Some have also argued that even if the irregularities occurred, what is there to say President Mahama got 100% of the votes involved? I do not think that is what the NPP is alleging ? they are rather pointing out that the President received nearly 70% of these ?illegally counted? votes. All that the Justices need to consider is whether the allegations are borne out by the evidence submitted; that the irregularities are clustered around certain constituencies and or candidate; and that the scale has the capacity to affect the results as declared.

The weakness in the argument of those dismissing these irregularities as inconsequential is founded on the fact that the laws governing the elections cannot be selectively or partially applied. At several polling stations across the country voters were turned back because their identities could not be verified by the biometric verification devices. Some went through unusual methods: washing their hands with coke and tomato juice to be able to exercise their franchise. It is reported that some went home to wash down and yet others could still not vote even after as many as six attempts. What explanation would be given to such voters if it is proven that some people voted without verification and their votes were counted as valid? Would these voters be justified in suing the EC for disenfranchising them if the Supreme Court were also to ignore these facts?

Further, upon review of the categories of rejected ballots, ballots could be rejected on the misconduct of the electoral officer rather than any action by the voter. Ballots on which the voter has correctly selected a candidate could be rejected if they do not bear the polling station stamp. It is not within the power of the voter to stamp the ballot, yet it could be rejected. It will be interesting to know how many of the over 250,000 rejected ballots fell into this category and whether it had the effect of reducing the total number of valid votes with implications for attaining the threshold of ?50% plus one? votes required to be the winner. My view is that if all these rules were applied, we cannot fail to apply the rules regarding the invalidation of votes affected by irregularities.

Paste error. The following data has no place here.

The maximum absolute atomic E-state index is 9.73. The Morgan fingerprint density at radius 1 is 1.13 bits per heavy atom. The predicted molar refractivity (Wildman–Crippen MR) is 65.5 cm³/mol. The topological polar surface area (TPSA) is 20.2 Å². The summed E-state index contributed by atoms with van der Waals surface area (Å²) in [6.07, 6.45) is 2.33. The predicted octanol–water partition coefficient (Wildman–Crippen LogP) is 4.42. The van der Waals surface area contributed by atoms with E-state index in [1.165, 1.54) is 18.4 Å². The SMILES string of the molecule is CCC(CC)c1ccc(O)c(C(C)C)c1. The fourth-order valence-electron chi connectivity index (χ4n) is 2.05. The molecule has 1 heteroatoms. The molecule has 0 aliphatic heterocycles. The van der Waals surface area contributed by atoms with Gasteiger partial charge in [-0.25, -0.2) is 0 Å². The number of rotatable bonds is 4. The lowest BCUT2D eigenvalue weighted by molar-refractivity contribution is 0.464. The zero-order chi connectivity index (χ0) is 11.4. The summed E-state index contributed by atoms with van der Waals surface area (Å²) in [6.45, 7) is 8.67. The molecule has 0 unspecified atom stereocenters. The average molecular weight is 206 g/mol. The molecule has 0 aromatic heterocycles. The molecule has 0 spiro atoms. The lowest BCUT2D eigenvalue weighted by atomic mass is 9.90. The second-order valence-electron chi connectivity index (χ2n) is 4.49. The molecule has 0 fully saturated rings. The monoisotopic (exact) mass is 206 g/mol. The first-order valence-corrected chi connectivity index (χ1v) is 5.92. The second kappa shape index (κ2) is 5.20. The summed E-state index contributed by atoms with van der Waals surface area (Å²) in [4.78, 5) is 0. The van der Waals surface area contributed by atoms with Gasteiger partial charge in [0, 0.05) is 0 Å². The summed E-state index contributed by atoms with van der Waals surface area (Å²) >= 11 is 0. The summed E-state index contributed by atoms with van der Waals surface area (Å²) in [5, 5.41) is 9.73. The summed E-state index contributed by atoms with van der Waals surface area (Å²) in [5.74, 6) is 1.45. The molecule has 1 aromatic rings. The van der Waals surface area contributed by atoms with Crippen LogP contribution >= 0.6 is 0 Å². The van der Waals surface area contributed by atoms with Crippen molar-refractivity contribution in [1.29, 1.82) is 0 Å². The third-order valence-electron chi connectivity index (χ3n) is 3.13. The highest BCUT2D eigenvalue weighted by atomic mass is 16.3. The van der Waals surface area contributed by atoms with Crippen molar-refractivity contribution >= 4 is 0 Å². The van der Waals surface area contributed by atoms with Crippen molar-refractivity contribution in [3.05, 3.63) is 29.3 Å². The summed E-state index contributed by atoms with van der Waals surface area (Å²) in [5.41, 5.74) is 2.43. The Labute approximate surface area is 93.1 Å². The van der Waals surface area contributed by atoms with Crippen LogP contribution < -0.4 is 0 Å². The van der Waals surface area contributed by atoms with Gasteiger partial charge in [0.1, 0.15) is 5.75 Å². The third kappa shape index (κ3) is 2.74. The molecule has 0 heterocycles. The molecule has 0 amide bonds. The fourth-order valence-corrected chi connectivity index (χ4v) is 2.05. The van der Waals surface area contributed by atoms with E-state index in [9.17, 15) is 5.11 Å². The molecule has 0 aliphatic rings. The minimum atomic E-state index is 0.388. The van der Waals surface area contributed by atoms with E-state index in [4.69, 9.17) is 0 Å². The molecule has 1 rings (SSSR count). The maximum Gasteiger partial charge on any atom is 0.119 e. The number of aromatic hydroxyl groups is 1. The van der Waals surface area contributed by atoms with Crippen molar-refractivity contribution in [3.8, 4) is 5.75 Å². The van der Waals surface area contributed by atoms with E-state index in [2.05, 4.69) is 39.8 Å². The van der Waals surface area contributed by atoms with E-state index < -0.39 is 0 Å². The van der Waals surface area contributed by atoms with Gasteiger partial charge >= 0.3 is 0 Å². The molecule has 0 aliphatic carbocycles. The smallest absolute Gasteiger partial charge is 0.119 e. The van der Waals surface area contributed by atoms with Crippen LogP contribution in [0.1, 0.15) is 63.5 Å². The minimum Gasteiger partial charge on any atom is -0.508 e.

Having put the petition in context, however, the Ghanaian in me says that the best way to resolve this matter is through runoff elections. For the sake of peace and stability of the country, I would be very uncomfortable if the Supreme Court were to make the final determination without the broad participation of Ghanaians. I do not know how the Justices would arrive at this though ? perhaps by upholding and dismissing some of the irregularities? If Ghana were to be a country where the Judiciary is not viewed with suspicion, I would have said that the Justices? pronouncement should be accepted by all but I do not think it would be if it turns out to be the final pronouncement on the 2012 elections without the participation of the broad masses of Ghanaians. The budget allocation for a runoff may have already been made. If President Mahama indeed won the first time round, I see no reason why he should not win again but he would have strengthened the ?legitimacy? of his ?win?. On the other hand, if with all ?deliberate? irregularities eliminated, Nana Addo wins, he would have proved his claims in the Court of the Ghanaian electorate.

Going forward from this, the EC should do well to enforce all our electoral laws and not only those which attend general elections. It should enforce the rules that govern political party funding and submission of accounts to create some sort of a level playing field that will allow the smaller parties to grow to break up the NPP-NDC duopoly. This is the only way we are going to move away from closely contested elections, whose outcome could be potentially affected by irregularities, however slight.

May God Almighty grant our Justices courage and the Wisdom of Solomon as they sit to consider this landmark case!

Dr Yaw Ohemeng